Ending tax-haven loopholes is smart way to bring down deficit
Author: Sen. Carl Levin
Back in March when Congress failed to reach a deficit reduction agreement, we triggered budget sequestration – the unprioritized, across-the-board cuts that have hurt families, national security, life-saving research, students and seniors, and, according to the Congressional Budget Office, cut as much as a full percentage point from economic growth.
Our economy can’t afford that kind of damage. And yet, sequestration continues, and it will continue unless we act.
A balanced, bipartisan deficit reduction package is the only alternative. Balance requires three elements: First, cuts in discretionary spending – not mindless, meat ax sequestration, but targeted, prioritized cuts. Second, we need to reform entitlement programs. And third, we must add federal revenue.
Which brings me to my least-favorite four letter words: “loop” and “hole.”
The United States hemorrhages hundreds of billions of dollars in tax revenue each year to a relatively small group of multinational companies. These large, profitable companies are headquartered here, they do business here, and they benefit from the safety and stability of living and working in the United States. Yet they use an array of complex arrangements involving offshore tax loopholes to avoid paying their taxes. The Senate Permanent Subcommittee on Investigations, which I chair, has spent more than a decade examining these loopholes and the damage they do.
Michigan’s working families and small business owners don’t have an army of lawyers and lobbyists to concoct ever-more-creative tax gimmicks. So they’re left to pick up the burden left when our biggest, most profitable companies use tactics like these:
- Microsoft’s U.S parent company sold intellectual property rights to a foreign subsidiary, then licensed them back, shifting profits from products that were developed, made and sold in the United States to an offshore tax haven and paying almost no U.S. taxes on those profits.
- Hewlett Packard, which socked billions of dollars in revenue away in offshore subsidiaries, managed to bring huge sums back to the United States, which should have triggered a big tax bill, using a series of short-term loans from two offshore subsidiaries to get around rules that require tax payments when money comes back to the United States.
- Apple managed what we consider the Holy Grail of offshore tax avoidance, setting up subsidiaries, which hold a large part of the $100 billion in cash Apple holds offshore, that are literally invisible for tax purposes. These subsidiaries are incorporated in Ireland but controlled from the United States. Because U.S. tax law bases tax residency on the place of incorporation, and Irish tax law bases tax residency on where a corporation is controlled, Apple says these subsidiaries are tax resident nowhere and therefore paid almost no corporate income tax to any country. For tax purposes, they’re ghost companies.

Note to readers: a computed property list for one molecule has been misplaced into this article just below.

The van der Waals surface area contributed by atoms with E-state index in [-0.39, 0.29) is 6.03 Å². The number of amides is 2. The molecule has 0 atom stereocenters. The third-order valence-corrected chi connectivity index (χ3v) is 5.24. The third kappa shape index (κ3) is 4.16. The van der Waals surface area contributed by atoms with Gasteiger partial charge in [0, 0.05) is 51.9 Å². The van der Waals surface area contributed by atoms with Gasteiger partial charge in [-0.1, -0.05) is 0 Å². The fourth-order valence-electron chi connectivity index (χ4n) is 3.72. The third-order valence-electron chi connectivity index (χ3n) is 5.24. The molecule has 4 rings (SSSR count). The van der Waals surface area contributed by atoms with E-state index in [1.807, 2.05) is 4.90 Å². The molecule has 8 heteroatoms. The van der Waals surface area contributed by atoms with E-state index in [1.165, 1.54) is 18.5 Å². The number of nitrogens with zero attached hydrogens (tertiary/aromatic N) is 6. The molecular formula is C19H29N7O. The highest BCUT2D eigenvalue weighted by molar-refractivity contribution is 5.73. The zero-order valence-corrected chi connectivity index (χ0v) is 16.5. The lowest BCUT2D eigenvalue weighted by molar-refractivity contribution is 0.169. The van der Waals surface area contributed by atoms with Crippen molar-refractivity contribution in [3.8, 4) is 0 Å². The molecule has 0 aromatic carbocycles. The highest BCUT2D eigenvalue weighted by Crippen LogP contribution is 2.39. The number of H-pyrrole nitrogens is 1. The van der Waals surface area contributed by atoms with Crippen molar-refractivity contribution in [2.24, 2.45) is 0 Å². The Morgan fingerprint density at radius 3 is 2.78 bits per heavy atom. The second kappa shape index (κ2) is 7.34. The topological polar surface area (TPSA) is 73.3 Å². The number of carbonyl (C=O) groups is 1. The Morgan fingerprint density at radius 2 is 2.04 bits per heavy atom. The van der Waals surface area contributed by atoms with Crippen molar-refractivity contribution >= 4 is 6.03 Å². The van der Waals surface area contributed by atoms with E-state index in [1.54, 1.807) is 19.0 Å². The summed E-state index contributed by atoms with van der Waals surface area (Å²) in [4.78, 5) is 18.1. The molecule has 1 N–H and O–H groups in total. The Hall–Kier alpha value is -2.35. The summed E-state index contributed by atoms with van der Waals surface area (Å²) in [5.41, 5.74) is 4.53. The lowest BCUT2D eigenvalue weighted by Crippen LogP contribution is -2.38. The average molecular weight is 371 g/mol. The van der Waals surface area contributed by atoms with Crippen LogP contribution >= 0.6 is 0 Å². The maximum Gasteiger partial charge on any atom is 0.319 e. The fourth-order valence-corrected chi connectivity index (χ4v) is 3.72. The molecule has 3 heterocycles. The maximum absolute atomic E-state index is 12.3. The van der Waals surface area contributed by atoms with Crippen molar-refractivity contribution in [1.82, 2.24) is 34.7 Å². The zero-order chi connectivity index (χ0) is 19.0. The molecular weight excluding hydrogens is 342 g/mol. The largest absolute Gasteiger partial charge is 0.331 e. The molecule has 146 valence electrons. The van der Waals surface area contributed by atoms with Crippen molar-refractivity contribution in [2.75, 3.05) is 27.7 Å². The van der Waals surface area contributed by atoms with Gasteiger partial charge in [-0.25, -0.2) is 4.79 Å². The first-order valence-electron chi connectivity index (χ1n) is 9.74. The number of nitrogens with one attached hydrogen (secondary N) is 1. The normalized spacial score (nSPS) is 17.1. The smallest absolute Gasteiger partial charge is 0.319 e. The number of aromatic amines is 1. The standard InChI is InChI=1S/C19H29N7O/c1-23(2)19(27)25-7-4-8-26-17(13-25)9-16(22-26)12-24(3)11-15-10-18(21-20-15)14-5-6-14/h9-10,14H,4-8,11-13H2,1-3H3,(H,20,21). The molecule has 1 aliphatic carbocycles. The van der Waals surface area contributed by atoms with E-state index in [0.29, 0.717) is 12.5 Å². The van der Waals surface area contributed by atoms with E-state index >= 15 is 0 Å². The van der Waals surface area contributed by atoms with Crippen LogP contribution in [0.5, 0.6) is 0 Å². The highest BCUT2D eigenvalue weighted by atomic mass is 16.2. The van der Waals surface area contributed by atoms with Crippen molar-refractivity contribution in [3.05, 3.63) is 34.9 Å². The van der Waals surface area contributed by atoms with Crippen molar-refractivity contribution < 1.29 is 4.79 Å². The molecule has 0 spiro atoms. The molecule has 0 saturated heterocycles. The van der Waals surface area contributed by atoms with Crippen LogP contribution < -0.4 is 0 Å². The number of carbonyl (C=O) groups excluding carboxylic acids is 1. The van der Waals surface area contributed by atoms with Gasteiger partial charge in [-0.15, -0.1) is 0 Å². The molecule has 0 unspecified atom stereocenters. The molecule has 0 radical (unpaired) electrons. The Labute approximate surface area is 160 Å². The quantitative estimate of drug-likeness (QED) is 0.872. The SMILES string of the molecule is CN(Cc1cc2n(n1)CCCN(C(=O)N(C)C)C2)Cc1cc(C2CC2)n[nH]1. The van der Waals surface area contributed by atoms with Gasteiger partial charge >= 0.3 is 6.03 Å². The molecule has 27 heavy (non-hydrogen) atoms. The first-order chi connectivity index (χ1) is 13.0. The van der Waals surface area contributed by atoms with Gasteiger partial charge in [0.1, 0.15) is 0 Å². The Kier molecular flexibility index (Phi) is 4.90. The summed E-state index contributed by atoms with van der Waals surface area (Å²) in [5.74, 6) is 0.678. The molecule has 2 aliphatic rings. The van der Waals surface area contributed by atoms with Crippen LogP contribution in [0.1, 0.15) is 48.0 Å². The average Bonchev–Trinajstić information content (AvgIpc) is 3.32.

We should close these loopholes on principle, regardless of deficits or sequestration. They’re simply unfair. But surely now, with sequestration doing so much harm, we should close these loopholes and use the revenue we recover as part of the foundation of a balanced deficit reduction plan.
That’s why on Sept. 19 I introduced the Stop Tax Haven Abuse Act, a comprehensive effort to end these loopholes and gimmicks and bring more fairness to the tax code. This bill, cosponsored by Sens. Sheldon Whitehouse of Rhode Island, Mark Begich of Alaska and Jeanne Shaheen of New Hampshire, would tackle an array of offshore corporate tax abuses.
It would end tax breaks that encourage businesses to move jobs and operations offshore. It would end the legal fiction that allows corporations to avoid U.S. tax on income they route through offshore subsidiaries that are nothing more than a post office box, or that allow multinationals to avoid taxes by literally “checking a box” on their tax forms to shield offshore subsidiaries from taxes.
The provisions of our bill would, according to official estimates, reduce the deficit by about $220 billion. If we used that revenue as one part of a balanced deficit reduction plan, we could avoid six years or more of sequestration. And the public supports that plan: Last year, a poll showed that 75 percent of Americans support closing offshore tax loopholes to reduce the deficit.
We have plenty of legitimate disagreements here in Washington. But all of us should be able to agree that these offshore tax loopholes are unfair. All of us should see the opportunity before us: to end these gimmicks, relieve our economy of the burden of sequestration, and relieve our families and small businesses from the tax burden a handful of large, profitable companies have dumped on them.